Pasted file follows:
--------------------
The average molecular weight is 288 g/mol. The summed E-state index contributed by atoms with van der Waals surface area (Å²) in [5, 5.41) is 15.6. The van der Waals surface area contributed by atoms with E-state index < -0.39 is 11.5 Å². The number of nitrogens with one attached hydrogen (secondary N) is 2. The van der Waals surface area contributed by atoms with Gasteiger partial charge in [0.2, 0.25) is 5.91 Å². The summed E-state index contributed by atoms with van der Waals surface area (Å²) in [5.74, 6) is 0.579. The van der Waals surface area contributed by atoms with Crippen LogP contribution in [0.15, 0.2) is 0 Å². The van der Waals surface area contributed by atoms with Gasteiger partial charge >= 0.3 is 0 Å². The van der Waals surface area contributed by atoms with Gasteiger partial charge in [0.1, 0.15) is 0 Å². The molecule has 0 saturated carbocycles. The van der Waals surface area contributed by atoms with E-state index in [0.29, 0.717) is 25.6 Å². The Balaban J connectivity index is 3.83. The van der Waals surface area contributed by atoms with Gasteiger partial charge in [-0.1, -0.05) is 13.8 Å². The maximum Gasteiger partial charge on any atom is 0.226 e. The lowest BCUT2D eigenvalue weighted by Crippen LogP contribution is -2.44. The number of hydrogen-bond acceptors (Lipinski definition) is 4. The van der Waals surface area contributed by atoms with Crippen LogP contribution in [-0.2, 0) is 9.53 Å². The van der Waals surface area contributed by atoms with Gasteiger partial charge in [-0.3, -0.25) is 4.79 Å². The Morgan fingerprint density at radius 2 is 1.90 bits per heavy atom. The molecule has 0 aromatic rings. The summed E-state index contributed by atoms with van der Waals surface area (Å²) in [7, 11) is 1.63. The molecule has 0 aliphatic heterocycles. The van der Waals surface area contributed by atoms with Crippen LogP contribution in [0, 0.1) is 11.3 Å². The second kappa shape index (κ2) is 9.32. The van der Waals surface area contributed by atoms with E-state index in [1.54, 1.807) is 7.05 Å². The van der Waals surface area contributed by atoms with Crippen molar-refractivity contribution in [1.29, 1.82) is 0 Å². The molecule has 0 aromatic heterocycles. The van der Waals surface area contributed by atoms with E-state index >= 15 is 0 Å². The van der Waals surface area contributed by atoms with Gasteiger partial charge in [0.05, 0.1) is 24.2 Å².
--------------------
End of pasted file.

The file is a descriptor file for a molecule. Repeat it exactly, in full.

The average molecular weight is 288 g/mol. The summed E-state index contributed by atoms with van der Waals surface area (Å²) in [5, 5.41) is 15.6. The van der Waals surface area contributed by atoms with E-state index < -0.39 is 11.5 Å². The number of nitrogens with one attached hydrogen (secondary N) is 2. The van der Waals surface area contributed by atoms with Gasteiger partial charge in [0.2, 0.25) is 5.91 Å². The summed E-state index contributed by atoms with van der Waals surface area (Å²) in [5.74, 6) is 0.579. The van der Waals surface area contributed by atoms with Crippen LogP contribution in [0.15, 0.2) is 0 Å². The van der Waals surface area contributed by atoms with Gasteiger partial charge >= 0.3 is 0 Å². The van der Waals surface area contributed by atoms with Gasteiger partial charge in [0.1, 0.15) is 0 Å². The molecule has 0 saturated carbocycles. The van der Waals surface area contributed by atoms with E-state index in [0.29, 0.717) is 25.6 Å². The Balaban J connectivity index is 3.83. The van der Waals surface area contributed by atoms with Gasteiger partial charge in [-0.1, -0.05) is 13.8 Å². The maximum Gasteiger partial charge on any atom is 0.226 e. The lowest BCUT2D eigenvalue weighted by Crippen LogP contribution is -2.44. The number of hydrogen-bond acceptors (Lipinski definition) is 4. The van der Waals surface area contributed by atoms with Crippen LogP contribution in [-0.2, 0) is 9.53 Å². The van der Waals surface area contributed by atoms with Gasteiger partial charge in [-0.3, -0.25) is 4.79 Å². The Morgan fingerprint density at radius 2 is 1.90 bits per heavy atom. The molecule has 0 aromatic rings. The summed E-state index contributed by atoms with van der Waals surface area (Å²) in [7, 11) is 1.63. The molecule has 0 aliphatic heterocycles. The van der Waals surface area contributed by atoms with Crippen LogP contribution in [0, 0.1) is 11.3 Å². The second kappa shape index (κ2) is 9.32. The van der Waals surface area contributed by atoms with E-state index in [1.54, 1.807) is 7.05 Å². The van der Waals surface area contributed by atoms with Crippen molar-refractivity contribution in [1.29, 1.82) is 0 Å². The molecule has 0 aromatic heterocycles. The van der Waals surface area contributed by atoms with E-state index >= 15 is 0 Å². The van der Waals surface area contributed by atoms with Gasteiger partial charge in [0.05, 0.1) is 24.2 Å².